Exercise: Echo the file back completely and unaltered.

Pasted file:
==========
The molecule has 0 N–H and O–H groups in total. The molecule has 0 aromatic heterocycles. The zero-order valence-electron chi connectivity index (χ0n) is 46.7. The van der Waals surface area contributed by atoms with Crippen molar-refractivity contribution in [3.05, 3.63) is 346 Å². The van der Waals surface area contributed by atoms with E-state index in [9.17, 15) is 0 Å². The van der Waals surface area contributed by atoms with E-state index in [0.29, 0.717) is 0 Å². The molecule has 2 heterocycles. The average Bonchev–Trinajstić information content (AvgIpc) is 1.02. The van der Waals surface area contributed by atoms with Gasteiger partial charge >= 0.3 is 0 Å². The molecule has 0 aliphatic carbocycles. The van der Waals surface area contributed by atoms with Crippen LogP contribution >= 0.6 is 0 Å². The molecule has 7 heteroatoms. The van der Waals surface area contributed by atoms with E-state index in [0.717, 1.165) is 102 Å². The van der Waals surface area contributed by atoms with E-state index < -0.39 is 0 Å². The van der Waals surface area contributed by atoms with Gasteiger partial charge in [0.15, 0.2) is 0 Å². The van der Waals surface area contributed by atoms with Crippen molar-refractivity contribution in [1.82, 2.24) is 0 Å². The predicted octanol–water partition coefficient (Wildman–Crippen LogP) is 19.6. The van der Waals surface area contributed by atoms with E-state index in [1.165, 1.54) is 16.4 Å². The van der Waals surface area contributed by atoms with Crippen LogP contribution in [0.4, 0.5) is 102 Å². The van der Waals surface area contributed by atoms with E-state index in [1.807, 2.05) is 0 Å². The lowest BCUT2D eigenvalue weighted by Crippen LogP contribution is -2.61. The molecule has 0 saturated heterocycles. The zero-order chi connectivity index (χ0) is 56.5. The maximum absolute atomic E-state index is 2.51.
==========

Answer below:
The molecule has 0 N–H and O–H groups in total. The molecule has 0 aromatic heterocycles. The zero-order valence-electron chi connectivity index (χ0n) is 46.7. The van der Waals surface area contributed by atoms with Crippen molar-refractivity contribution in [3.05, 3.63) is 346 Å². The van der Waals surface area contributed by atoms with E-state index in [9.17, 15) is 0 Å². The van der Waals surface area contributed by atoms with E-state index in [0.29, 0.717) is 0 Å². The molecule has 2 heterocycles. The average Bonchev–Trinajstić information content (AvgIpc) is 1.02. The van der Waals surface area contributed by atoms with Gasteiger partial charge >= 0.3 is 0 Å². The molecule has 0 aliphatic carbocycles. The van der Waals surface area contributed by atoms with Crippen LogP contribution >= 0.6 is 0 Å². The molecule has 7 heteroatoms. The van der Waals surface area contributed by atoms with E-state index in [0.717, 1.165) is 102 Å². The van der Waals surface area contributed by atoms with E-state index < -0.39 is 0 Å². The van der Waals surface area contributed by atoms with Gasteiger partial charge in [0.15, 0.2) is 0 Å². The van der Waals surface area contributed by atoms with Crippen molar-refractivity contribution in [1.82, 2.24) is 0 Å². The predicted octanol–water partition coefficient (Wildman–Crippen LogP) is 19.6. The van der Waals surface area contributed by atoms with E-state index in [1.165, 1.54) is 16.4 Å². The van der Waals surface area contributed by atoms with Crippen LogP contribution in [0.4, 0.5) is 102 Å². The van der Waals surface area contributed by atoms with E-state index in [1.807, 2.05) is 0 Å². The lowest BCUT2D eigenvalue weighted by Crippen LogP contribution is -2.61. The molecule has 0 saturated heterocycles. The zero-order chi connectivity index (χ0) is 56.5. The maximum absolute atomic E-state index is 2.51.